Achieving universal paid family and medical leave in the United States
The coronavirus pandemic and the recession it caused lay bare a familiar challenge for U.S. workers—balancing family and job responsibilities without access to paid family and medical leave. When a new child arrives, loved ones get sick, or a serious illness strikes, people need time away from work. But even at these times of joy or stress, bills and expenses will keep coming, and families must find a way to cope with financial uncertainty. While some workers can count on their employers to provide them with paid leave, it is rare: Only 18 percent of private-sector workers have paid family leave and 44 percent have paid personal leave through their jobs. Access to these benefits drops precipitously for lower-income and part-time workers.
This is not a new challenge, but it is often one that families deal with individually—with every household forced to patch together solutions as best they can.
The Families First Coronavirus Response Act, passed in March 2020, provided some private-sector workers with access to federal paid leave benefits for the first time, but the program fell far short of satisfying the needs of the workforce. In 2021, policymakers should prioritize the establishment of a national and permanent paid family and medical leave social insurance system. Evidence from states that already guarantee access to paid leave also suggests positive human capital and economic outcomes for families and the broader economy without meaningful negative effects on employers. Inclusive eligibility requirements, progressive wage-replacement structures, robust job protections, and leave lengths that meets the needs of workers and their families are all important policy design elements to consider in fashioning a paid family and medical leave program that meets the needs of the diverse workforce of the United States.
This essay examines paid family leave programs at the state and local level, which are helping to set the stage for a federal paid leave program. The authors then describe the current research on the impacts of paid family leave on workers, children, and employers, with an eye toward understanding the economic costs and benefits of a potential federal program and the key policy levers to consider. The authors also briefly discuss how paid family leave may relate to the growth in economic inequality in America and whether a federal policy could help curb this trend. While paid leave can cover both bonding with a new child and caring for other relatives, in this essay, the authors primarily focus on the effects of bonding leave.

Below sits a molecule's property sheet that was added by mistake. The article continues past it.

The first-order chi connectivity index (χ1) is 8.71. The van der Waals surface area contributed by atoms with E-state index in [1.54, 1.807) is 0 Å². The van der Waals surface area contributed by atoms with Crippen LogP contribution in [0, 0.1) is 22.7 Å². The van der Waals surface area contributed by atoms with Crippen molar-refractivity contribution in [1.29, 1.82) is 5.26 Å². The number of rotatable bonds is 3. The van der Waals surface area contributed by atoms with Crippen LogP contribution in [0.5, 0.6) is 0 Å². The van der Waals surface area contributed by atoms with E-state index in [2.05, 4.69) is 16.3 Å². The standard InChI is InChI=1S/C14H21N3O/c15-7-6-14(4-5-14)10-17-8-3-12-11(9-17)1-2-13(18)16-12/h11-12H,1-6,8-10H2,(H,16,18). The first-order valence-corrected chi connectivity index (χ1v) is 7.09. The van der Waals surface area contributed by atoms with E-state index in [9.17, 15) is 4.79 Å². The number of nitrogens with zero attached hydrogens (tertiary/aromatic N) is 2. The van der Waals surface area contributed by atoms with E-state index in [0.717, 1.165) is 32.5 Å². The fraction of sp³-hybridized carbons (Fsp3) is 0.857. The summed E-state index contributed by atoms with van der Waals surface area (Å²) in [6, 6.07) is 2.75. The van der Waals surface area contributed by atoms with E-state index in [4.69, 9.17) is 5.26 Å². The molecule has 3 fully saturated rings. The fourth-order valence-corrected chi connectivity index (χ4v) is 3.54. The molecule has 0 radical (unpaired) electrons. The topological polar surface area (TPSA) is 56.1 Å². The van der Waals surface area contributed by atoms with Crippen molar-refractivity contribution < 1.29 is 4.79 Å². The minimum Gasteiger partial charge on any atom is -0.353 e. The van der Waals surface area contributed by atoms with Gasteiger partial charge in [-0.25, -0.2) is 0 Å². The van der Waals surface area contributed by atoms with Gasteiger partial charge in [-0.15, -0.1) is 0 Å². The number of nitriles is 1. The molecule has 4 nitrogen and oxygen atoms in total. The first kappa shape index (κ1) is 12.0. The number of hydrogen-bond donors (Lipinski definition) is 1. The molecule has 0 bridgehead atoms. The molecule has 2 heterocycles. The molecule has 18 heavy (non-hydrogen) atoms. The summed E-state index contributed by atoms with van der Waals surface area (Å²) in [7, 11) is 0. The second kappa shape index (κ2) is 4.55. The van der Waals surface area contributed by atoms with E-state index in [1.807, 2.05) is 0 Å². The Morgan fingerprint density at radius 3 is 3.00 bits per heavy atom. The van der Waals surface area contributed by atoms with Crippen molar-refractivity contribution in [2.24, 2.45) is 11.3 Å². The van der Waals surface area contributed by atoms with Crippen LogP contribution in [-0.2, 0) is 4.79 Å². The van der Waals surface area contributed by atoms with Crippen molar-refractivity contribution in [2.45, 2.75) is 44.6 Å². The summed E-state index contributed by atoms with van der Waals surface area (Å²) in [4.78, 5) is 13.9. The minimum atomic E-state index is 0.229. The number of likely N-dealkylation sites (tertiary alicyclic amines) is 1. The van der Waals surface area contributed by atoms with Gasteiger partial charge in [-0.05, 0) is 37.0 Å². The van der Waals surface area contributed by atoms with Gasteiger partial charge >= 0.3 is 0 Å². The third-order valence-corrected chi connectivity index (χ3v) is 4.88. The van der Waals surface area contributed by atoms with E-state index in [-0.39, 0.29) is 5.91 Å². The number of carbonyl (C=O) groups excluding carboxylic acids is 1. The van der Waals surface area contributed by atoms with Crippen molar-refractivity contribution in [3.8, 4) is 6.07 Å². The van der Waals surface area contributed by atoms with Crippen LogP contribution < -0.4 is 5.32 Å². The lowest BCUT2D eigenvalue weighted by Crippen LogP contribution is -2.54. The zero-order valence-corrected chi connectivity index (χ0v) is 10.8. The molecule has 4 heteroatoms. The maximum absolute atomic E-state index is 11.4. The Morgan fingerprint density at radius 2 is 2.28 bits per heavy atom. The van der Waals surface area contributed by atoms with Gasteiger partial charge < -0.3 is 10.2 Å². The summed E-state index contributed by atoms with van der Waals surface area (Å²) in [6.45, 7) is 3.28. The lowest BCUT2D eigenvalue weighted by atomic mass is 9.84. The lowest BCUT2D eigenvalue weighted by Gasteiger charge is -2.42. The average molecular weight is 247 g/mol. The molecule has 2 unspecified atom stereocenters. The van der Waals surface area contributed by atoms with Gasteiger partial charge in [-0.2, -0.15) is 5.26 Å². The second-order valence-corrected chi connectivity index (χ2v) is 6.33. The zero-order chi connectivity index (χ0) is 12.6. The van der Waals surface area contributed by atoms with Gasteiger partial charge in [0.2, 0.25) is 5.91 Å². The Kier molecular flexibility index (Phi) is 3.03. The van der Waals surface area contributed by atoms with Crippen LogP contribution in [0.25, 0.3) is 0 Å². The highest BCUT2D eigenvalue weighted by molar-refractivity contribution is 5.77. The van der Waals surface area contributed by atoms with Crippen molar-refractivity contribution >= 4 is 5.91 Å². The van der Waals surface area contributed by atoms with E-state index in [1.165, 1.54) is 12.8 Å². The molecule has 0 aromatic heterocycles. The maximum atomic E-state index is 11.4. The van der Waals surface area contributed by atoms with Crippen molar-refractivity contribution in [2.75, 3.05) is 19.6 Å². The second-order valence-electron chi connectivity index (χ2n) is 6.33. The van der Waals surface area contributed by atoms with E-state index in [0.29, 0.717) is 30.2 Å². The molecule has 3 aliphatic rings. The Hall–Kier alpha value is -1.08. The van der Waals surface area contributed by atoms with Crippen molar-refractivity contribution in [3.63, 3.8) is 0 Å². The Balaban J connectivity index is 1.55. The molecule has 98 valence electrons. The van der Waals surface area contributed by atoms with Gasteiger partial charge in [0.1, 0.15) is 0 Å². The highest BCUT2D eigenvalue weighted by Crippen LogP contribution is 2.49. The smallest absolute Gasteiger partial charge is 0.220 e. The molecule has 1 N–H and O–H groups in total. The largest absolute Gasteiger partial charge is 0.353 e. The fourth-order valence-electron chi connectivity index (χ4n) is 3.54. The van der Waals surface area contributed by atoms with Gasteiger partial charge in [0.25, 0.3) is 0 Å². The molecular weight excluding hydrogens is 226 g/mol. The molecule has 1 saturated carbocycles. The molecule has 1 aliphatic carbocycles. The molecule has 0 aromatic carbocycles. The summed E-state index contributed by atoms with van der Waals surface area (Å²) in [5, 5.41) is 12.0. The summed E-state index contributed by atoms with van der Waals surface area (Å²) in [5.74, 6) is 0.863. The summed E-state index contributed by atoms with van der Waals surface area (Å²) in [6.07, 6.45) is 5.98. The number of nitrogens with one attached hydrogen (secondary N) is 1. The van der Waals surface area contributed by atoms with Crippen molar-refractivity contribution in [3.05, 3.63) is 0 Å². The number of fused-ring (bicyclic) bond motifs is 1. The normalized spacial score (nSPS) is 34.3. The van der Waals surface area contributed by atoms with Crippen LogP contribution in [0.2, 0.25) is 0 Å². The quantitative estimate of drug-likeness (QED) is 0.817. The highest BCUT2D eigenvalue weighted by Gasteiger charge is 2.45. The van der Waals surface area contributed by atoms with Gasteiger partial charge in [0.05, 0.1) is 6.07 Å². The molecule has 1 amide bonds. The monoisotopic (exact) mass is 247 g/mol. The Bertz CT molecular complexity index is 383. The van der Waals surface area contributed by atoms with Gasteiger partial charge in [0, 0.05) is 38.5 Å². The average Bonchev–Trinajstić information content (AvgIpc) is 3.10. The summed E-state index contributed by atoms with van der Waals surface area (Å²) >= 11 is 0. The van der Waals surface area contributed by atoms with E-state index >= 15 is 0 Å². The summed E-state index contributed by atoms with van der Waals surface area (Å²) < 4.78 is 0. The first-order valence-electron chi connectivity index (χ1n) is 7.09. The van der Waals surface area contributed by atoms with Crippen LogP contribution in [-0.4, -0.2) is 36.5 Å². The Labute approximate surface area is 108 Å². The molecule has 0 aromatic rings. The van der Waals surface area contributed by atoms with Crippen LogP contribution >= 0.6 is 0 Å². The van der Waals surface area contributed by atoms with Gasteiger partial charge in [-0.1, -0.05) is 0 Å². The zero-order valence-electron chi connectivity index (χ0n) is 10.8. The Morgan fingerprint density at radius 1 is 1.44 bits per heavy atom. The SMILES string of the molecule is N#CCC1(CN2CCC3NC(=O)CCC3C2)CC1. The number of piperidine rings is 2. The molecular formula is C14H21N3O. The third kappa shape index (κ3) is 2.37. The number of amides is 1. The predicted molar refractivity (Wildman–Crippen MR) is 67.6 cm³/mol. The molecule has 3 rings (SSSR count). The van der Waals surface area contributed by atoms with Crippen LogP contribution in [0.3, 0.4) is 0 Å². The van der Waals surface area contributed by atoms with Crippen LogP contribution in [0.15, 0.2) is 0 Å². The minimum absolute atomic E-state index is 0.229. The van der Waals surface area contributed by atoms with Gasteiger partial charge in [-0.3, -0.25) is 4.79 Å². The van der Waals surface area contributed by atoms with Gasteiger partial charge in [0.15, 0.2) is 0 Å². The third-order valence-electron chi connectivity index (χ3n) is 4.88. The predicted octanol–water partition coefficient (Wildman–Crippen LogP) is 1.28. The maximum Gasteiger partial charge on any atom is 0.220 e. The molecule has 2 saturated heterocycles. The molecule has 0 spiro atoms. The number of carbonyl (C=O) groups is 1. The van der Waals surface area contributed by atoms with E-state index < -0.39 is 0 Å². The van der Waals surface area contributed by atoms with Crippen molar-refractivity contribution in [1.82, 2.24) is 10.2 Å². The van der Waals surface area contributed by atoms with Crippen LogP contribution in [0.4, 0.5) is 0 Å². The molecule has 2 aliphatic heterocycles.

“What does the research say about the FAMILY Act provisions?” by Equitable Growth
This factsheet summarizes the state of research on major paid leave policy issues by looking at the FAMILY Act, one of the most prominent, comprehensive paid leave bills introduced in the U.S. Congress. It summarizes studies on reasons for implementing paid leave, the definition of family members, the length of leave, wage replacement levels during leave, and job protection during leave.
Paid time off to address one’s own medical condition is the most frequently used type of paid leave, yet it has received far less attention in the policy debate and research. In this report, Smalligan and Boyens aim to inform future research by first providing background on what paid medical leave is and highlighting important features that make it distinct from parental and family caregiving. They then describe what is known about the expected impact of paid medical leave and the ways in which it could be expected to affect economic and health outcomes, including effects on individuals, public health, employers, and the U.S. economy. Paid medical leave could improve economic outcomes by reducing income volatility, helping workers to return to employment, improving productivity, and supporting labor force participation. Paid medical leave may also have positive effects on health outcomes by improving health management, encouraging earlier treatment, and reducing financial stress.
Leave to care for a family member with a serious illness, whether that be a spouse, domestic partner, child, parent, or other relative, is more widespread and more frequent than it is for the other types of family leave. In contrast to other types of leave—in particular, parental leave, which has been studied extensively—family care leave receives much less attention in existing research. Its inclusion in policy proposals is also uneven. This paper focuses on reviewing what we know and do not know about family care leave. This paper contributes to an understanding of the need for paid leave to care for a seriously ill family member and the current state of policy and research. Considering the evidence, Waldfogel and Liebman offer implications for policy and future research.
- Alix Gould-Werth, director of family economic security policy, Washington Center for Equitable Growth
- Maya Rossin-Slater, assistant professor, Stanford University School of Medicine
- Jane Waldfogel, Compton Foundation Centennial professor for the prevention of children’s and youth problems, Columbia University School of Social Work
- Jack Smalligan, senior policy fellow in the Income and Benefits Policy Center, Urban Institute
- Chantel Boyens, principal policy associate in the Income and Benefits Policy Center, Urban Institute
- Tanya Byker, assistant professor, Middlebury College
- Christopher Ruhm, professor, University of Virginia
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